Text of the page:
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Women in Greek and Hellenistic Society
The status of women in ancient Greece varied form city state to city state. Records exist of women in ancient Delphi, Gortyn, Thessaly, Megara and Sparta owning land, the most prestigious form of private property at the time.
Women in Athens
In ancient Athens, women had no legal personhood and were assumed to be part of the oikos (household) headed by the male kyrios. Until marriage, women were under the guardianship of their father or other male relative, once married the husband became a woman’s kyrios. As women were barred from conducting legal proceedings, the kyrios would do so on their behalf. Athenian women had limited right to property and therefore were not considered full citizens, as citizenship and the entitlement to civil and political rights was defined in relation to property and the means to life. However, women could acquire rights over property through gifts, dowry and inheritance, though her kyrios had the right to dispose of a woman’s property. Athenian women could enter into a contract worth less than the value of a “medimnos of barley” (a measure of grain), allowing women to engage in petty trading. Slaves, like women, were not eligible for full citizenship in ancient Athens, though in rare circumstances they could become citizens if freed. The only permanent barrier to citizenship, and hence full political and civil rights, in ancient Athens was gender. No women ever acquired citizenship in ancient Athens, and therefore women were excluded in principle and practice from ancient Athenian democracy.
Women in Sparta
Women in ancient Sparta were famous for their independence relative to that of other Greek women. In contrast to Athens, in Spartan society girls were reared much like boys, including physical fitness training.
Sparta’s reputation for “exposing” their children at birth, due to a number of physical defects (eugenics), and their emphasis on rearing children, particularly boys, with a focus on war has led many to believe that their society was harshly patriarchal. However, much of the ancient world observed Sparta with great confusion due to their perceived leniency when governing their female population.
This leniency is only in relation to the foreign male authors of the time and historians would be quick to ignore it if not for the absence of Spartan texts on the subject. Sparta seems to have purposely not recorded its history, and given that men of the time were disinclined to observe women, particularly those they thought of as acting above their position, readers must rely on what little information they have pertaining to the women of Sparta.
“Aristotle writes: ‘during the period of their (The Spartans’) empire, many things were administered by the women. Yet what is the difference between having rulers who are ruled by women and an actual government of women?’”
Sparta is seen as an oligarchy, despite also being viewed at times as a diarchy. However, Sparta’s two kings, one taken from each of the royal lines, did not exercise the most control over the community’s decisions. There was also a council of elders known as the gerousia who were well respected during the public assembly, attended by all male Spartans. The assembly elected ephors who helped to expedite decision making in times of duress. The assembly was ultimately in control of the city-state’s policies and legislature.
Women were forbidden from speaking at the public assembly, but it is mentioned that they still held much influence in the community and often voiced their opinions about political matters, trusting their husbands to deliver their thoughts to the assembly for them. Citizenship
Although women were not allowed to attend the public assembly, they were considered Spartiates and therefore citizens of Sparta, unlike the perioikoi, free individuals surrounding Sparta but not in the community, and the helots, lifetime servants of the Spartiates.
Citizenship was awarded to those in Sparta who could trace their lineage to the original inhabitants of Sparta and who could maintain the annual fee required to pay for their share of food in the mess hall. This fee was paid through a citizen’s land profits. If this fee could not be paid, a Spartiate would be revoked of their citizenship. This also applied to women because in Sparta a woman could own land.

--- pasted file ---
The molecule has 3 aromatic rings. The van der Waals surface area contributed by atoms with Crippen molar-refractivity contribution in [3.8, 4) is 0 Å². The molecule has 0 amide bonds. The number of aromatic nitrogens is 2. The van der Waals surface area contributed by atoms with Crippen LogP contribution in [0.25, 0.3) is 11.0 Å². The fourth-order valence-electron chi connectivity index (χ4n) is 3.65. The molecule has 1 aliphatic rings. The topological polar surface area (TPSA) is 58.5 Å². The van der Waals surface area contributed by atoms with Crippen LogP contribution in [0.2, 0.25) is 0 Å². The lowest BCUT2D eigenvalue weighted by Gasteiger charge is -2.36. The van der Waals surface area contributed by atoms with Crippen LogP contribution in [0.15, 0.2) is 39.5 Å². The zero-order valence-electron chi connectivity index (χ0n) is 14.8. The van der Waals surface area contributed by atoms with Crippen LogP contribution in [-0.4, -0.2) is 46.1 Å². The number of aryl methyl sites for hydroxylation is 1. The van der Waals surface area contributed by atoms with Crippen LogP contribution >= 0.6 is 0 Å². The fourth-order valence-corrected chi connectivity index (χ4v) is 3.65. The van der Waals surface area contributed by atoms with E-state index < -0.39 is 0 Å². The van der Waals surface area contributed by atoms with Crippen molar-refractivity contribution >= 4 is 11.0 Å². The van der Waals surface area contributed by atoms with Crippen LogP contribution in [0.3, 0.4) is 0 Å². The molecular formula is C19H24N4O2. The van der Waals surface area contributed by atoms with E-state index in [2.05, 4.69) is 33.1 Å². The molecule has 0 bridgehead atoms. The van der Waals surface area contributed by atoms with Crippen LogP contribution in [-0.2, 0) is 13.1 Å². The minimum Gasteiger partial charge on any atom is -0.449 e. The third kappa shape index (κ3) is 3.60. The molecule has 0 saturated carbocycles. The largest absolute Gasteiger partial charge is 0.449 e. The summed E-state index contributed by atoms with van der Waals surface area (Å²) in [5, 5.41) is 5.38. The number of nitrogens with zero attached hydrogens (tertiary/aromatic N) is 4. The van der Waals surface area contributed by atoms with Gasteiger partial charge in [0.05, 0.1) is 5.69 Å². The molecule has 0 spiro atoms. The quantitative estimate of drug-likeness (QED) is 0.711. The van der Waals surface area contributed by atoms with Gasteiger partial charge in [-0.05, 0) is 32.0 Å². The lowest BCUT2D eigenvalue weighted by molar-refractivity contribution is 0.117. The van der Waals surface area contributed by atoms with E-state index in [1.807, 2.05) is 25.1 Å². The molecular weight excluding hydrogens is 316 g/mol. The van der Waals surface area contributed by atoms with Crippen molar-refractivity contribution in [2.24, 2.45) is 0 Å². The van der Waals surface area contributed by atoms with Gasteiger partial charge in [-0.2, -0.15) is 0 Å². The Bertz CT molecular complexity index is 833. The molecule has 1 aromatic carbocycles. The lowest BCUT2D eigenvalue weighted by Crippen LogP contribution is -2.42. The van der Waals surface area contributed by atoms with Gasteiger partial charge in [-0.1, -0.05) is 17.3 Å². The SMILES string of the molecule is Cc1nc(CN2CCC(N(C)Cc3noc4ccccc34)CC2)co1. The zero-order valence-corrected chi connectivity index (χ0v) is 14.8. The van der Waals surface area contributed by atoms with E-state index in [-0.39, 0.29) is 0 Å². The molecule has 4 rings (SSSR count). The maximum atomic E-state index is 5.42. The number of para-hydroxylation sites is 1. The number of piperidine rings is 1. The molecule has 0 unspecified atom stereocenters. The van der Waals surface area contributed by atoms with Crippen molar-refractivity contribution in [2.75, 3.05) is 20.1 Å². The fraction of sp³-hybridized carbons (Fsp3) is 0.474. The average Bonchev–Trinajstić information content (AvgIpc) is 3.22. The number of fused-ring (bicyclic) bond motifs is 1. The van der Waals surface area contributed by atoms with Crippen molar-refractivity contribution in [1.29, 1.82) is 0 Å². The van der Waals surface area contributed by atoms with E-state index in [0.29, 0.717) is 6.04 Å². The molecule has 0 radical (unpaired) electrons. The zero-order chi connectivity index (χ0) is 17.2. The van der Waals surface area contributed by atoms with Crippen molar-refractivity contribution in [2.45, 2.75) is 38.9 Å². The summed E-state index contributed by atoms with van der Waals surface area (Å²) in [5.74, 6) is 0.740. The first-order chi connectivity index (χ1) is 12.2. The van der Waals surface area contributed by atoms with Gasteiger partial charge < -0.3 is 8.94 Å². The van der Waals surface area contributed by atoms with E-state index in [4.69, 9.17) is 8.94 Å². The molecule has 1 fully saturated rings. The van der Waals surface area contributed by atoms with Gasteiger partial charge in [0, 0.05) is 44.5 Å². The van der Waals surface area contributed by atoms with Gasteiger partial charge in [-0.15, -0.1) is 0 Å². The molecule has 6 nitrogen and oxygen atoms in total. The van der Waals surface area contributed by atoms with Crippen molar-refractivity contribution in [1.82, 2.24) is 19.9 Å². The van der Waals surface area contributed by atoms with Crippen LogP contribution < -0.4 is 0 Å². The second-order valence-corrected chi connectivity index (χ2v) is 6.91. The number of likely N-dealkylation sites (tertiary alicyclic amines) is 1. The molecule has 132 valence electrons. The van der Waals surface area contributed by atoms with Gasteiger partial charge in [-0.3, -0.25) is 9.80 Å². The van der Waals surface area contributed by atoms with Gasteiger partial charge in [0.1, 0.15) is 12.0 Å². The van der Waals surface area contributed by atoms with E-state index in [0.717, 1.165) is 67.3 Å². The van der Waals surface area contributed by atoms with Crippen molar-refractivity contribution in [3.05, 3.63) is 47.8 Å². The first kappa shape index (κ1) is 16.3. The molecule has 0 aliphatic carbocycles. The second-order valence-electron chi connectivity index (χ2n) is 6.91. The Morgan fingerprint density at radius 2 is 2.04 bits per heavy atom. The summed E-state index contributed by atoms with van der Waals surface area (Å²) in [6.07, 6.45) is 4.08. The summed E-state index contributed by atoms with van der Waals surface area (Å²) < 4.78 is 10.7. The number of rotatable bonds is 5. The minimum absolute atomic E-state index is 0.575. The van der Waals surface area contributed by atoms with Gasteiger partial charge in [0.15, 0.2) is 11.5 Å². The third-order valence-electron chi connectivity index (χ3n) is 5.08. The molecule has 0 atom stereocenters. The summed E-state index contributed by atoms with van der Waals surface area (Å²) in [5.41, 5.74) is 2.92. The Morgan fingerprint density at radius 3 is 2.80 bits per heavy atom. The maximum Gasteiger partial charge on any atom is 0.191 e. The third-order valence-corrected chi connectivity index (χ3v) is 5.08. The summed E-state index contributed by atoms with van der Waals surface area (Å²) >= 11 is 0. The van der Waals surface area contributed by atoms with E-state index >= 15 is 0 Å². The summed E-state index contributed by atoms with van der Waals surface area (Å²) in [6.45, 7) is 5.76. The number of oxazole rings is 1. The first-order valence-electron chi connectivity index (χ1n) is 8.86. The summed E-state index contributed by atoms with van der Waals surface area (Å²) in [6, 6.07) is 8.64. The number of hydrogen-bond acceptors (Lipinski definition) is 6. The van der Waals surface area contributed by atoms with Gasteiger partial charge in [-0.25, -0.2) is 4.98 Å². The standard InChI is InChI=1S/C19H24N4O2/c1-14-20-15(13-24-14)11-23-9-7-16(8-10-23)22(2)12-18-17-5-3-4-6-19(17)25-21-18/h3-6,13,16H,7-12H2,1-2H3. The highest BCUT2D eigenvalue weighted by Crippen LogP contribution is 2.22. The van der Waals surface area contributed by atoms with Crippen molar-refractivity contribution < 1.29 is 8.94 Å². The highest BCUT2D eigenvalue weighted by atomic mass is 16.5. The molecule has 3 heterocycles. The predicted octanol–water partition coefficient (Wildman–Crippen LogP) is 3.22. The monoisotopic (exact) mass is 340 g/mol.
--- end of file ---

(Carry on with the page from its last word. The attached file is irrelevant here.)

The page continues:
The dispute over how women in Sparta obtained land and from whom is largely discussed amongst historians, including those of the ancient world like Aristotle and Plutarch. Each adult male Spartiate was given a kleros when he finished agoge, Spartan public school for boys. His kleros was run and tended to by the helots who inhabited the land. Land was most commonly passed down within a family to the sons, however considering the flexibility of Spartan law; fathers were allowed to leave portions of their land to their daughters. In the cases when men had no sons, the daughters would then be heiresses and inherit the entire estate.
Upon marrying, a woman would tend both her husband’s and her own land, but her land did not become her husband’s. When a woman was widowed and she had children, the father’s land would pass to his children according to his wishes, but the wife remained in control of her own land.
Dowries also led to confusion over land ownership. Many Spartans believed that brides should be chosen for character and physical sturdiness rather than economic standing and therefore when dowries were given at marriage the wife simply gained control over the dowry. In this way women could become increasingly wealthy inheriting both from their fathers and husbands. Land transactions were also permitted as gifts.
In the household
“Someone contacted a Spartan woman to ask if she would agree to let him seduce her. She said: ‘When I was a child I learned to obey my father, and I did so; then when I became a woman I obeyed my husband; so if this man is making me a proper proposal, let him put it to my husband first.they could do anything.’”
As with inheritance, the practice of marriage is not well enough documented or universal enough to declare a specific practice amongst all Spartans. However, it was a general practice that men did not marry until the age of thirty when they were done with their mandatory military service. Still, some men married in their twenties and simply crept away from the barracks at night to meet their wives. Women married later than most other Greek societies, usually in their late teens and early twenties. Often marriages were bride-captures prearranged with the father’s consent. In bride-captures, the bride was clothed in men’s sandals and cloak and her hair was cut. The groom would then carry the woman away to bed and return to his barracks before the morning.
Another practice that was mentioned by many visitors to Sparta was the practice of “wife-sharing”. In accordance with the Spartan belief that breeding should be between the most physically fit parents, many older men allowed younger more fit men to impregnate their wives. Other unmarried or childless men might even request another man’s wife to bear his children if she had previously been a strong child bearer.